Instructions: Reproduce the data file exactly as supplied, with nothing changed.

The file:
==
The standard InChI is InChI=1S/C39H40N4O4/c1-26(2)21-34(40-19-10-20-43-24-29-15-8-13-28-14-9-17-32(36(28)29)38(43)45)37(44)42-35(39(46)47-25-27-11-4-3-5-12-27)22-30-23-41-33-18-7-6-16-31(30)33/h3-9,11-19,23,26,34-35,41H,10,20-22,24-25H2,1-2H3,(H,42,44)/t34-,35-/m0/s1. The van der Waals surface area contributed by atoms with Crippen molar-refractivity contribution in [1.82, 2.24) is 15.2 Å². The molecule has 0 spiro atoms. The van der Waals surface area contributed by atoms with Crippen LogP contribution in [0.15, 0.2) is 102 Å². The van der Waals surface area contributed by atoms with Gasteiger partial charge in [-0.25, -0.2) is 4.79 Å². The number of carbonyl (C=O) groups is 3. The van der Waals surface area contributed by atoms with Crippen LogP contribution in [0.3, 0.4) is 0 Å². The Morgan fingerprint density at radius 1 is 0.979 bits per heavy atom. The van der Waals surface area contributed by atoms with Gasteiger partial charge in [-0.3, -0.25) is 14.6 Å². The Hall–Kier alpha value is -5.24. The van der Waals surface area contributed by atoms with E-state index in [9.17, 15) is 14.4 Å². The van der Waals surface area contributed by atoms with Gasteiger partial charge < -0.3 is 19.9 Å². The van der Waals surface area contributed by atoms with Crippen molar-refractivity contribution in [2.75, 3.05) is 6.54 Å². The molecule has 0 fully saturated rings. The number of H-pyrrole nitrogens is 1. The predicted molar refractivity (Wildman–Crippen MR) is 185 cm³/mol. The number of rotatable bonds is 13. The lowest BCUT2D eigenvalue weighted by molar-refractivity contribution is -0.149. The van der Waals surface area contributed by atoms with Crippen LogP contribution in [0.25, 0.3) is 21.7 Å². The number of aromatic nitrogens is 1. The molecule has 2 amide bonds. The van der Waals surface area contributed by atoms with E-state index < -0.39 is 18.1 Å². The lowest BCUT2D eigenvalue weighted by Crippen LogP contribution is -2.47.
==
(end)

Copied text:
The standard InChI is InChI=1S/C39H40N4O4/c1-26(2)21-34(40-19-10-20-43-24-29-15-8-13-28-14-9-17-32(36(28)29)38(43)45)37(44)42-35(39(46)47-25-27-11-4-3-5-12-27)22-30-23-41-33-18-7-6-16-31(30)33/h3-9,11-19,23,26,34-35,41H,10,20-22,24-25H2,1-2H3,(H,42,44)/t34-,35-/m0/s1. The van der Waals surface area contributed by atoms with Crippen molar-refractivity contribution in [1.82, 2.24) is 15.2 Å². The molecule has 0 spiro atoms. The van der Waals surface area contributed by atoms with Crippen LogP contribution in [0.15, 0.2) is 102 Å². The van der Waals surface area contributed by atoms with Gasteiger partial charge in [-0.25, -0.2) is 4.79 Å². The number of carbonyl (C=O) groups is 3. The van der Waals surface area contributed by atoms with Crippen LogP contribution in [0.3, 0.4) is 0 Å². The Morgan fingerprint density at radius 1 is 0.979 bits per heavy atom. The van der Waals surface area contributed by atoms with Gasteiger partial charge in [-0.3, -0.25) is 14.6 Å². The Hall–Kier alpha value is -5.24. The van der Waals surface area contributed by atoms with E-state index in [9.17, 15) is 14.4 Å². The van der Waals surface area contributed by atoms with Gasteiger partial charge < -0.3 is 19.9 Å². The van der Waals surface area contributed by atoms with Crippen molar-refractivity contribution in [2.75, 3.05) is 6.54 Å². The molecule has 0 fully saturated rings. The number of H-pyrrole nitrogens is 1. The predicted molar refractivity (Wildman–Crippen MR) is 185 cm³/mol. The number of rotatable bonds is 13. The lowest BCUT2D eigenvalue weighted by molar-refractivity contribution is -0.149. The van der Waals surface area contributed by atoms with Crippen LogP contribution in [0.25, 0.3) is 21.7 Å². The number of aromatic nitrogens is 1. The molecule has 2 amide bonds. The van der Waals surface area contributed by atoms with E-state index < -0.39 is 18.1 Å². The lowest BCUT2D eigenvalue weighted by Crippen LogP contribution is -2.47.